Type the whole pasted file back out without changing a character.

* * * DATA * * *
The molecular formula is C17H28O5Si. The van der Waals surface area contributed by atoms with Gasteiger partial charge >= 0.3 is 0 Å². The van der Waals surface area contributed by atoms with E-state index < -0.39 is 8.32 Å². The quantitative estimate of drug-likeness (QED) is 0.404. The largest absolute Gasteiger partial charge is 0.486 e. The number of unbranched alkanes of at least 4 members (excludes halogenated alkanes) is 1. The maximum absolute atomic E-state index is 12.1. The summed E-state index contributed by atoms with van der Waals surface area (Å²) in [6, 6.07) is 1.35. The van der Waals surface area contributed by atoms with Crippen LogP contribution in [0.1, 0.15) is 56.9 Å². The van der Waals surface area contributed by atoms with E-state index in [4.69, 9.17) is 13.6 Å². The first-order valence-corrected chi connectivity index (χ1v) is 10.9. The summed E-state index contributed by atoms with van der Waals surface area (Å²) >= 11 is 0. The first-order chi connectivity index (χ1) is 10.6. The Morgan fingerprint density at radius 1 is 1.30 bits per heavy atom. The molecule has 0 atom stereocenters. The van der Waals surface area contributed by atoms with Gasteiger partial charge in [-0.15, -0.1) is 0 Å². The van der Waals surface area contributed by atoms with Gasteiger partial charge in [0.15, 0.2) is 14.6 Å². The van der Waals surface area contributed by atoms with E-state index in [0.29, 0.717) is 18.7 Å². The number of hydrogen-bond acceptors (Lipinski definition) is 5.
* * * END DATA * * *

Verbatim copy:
The molecular formula is C17H28O5Si. The van der Waals surface area contributed by atoms with Gasteiger partial charge >= 0.3 is 0 Å². The van der Waals surface area contributed by atoms with E-state index < -0.39 is 8.32 Å². The quantitative estimate of drug-likeness (QED) is 0.404. The largest absolute Gasteiger partial charge is 0.486 e. The number of unbranched alkanes of at least 4 members (excludes halogenated alkanes) is 1. The maximum absolute atomic E-state index is 12.1. The summed E-state index contributed by atoms with van der Waals surface area (Å²) in [6, 6.07) is 1.35. The van der Waals surface area contributed by atoms with Crippen LogP contribution in [0.1, 0.15) is 56.9 Å². The van der Waals surface area contributed by atoms with E-state index in [4.69, 9.17) is 13.6 Å². The first-order valence-corrected chi connectivity index (χ1v) is 10.9. The summed E-state index contributed by atoms with van der Waals surface area (Å²) >= 11 is 0. The first-order chi connectivity index (χ1) is 10.6. The Morgan fingerprint density at radius 1 is 1.30 bits per heavy atom. The molecule has 0 atom stereocenters. The van der Waals surface area contributed by atoms with Gasteiger partial charge in [-0.15, -0.1) is 0 Å². The van der Waals surface area contributed by atoms with Gasteiger partial charge in [0.15, 0.2) is 14.6 Å². The van der Waals surface area contributed by atoms with E-state index in [0.29, 0.717) is 18.7 Å². The number of hydrogen-bond acceptors (Lipinski definition) is 5.